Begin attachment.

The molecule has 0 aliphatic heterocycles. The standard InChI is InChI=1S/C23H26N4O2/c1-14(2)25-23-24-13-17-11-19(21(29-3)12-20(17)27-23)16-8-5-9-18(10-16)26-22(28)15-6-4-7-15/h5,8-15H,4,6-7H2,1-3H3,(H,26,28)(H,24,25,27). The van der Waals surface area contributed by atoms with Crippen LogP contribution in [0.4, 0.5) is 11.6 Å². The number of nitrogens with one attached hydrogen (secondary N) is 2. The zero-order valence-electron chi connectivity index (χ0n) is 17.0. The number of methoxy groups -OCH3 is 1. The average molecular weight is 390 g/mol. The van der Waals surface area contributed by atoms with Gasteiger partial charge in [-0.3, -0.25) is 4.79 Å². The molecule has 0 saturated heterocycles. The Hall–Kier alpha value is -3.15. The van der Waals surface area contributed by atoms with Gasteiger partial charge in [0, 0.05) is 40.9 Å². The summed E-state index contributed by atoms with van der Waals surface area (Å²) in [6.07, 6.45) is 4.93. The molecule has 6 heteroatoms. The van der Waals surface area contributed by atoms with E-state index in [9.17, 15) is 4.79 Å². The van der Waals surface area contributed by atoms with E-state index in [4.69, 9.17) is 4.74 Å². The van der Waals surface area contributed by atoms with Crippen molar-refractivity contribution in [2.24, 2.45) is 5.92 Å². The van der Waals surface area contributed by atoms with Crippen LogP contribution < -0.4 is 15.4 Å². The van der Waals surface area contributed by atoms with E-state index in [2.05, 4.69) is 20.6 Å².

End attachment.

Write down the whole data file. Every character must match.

The molecule has 0 aliphatic heterocycles. The standard InChI is InChI=1S/C23H26N4O2/c1-14(2)25-23-24-13-17-11-19(21(29-3)12-20(17)27-23)16-8-5-9-18(10-16)26-22(28)15-6-4-7-15/h5,8-15H,4,6-7H2,1-3H3,(H,26,28)(H,24,25,27). The van der Waals surface area contributed by atoms with Crippen LogP contribution in [0.4, 0.5) is 11.6 Å². The number of nitrogens with one attached hydrogen (secondary N) is 2. The zero-order valence-electron chi connectivity index (χ0n) is 17.0. The number of methoxy groups -OCH3 is 1. The average molecular weight is 390 g/mol. The van der Waals surface area contributed by atoms with Gasteiger partial charge in [-0.3, -0.25) is 4.79 Å². The molecule has 0 saturated heterocycles. The Hall–Kier alpha value is -3.15. The van der Waals surface area contributed by atoms with Gasteiger partial charge in [0, 0.05) is 40.9 Å². The summed E-state index contributed by atoms with van der Waals surface area (Å²) in [6.07, 6.45) is 4.93. The molecule has 6 heteroatoms. The van der Waals surface area contributed by atoms with E-state index in [9.17, 15) is 4.79 Å². The van der Waals surface area contributed by atoms with E-state index in [4.69, 9.17) is 4.74 Å². The van der Waals surface area contributed by atoms with Crippen molar-refractivity contribution in [2.24, 2.45) is 5.92 Å². The van der Waals surface area contributed by atoms with Crippen LogP contribution < -0.4 is 15.4 Å². The van der Waals surface area contributed by atoms with E-state index in [2.05, 4.69) is 20.6 Å².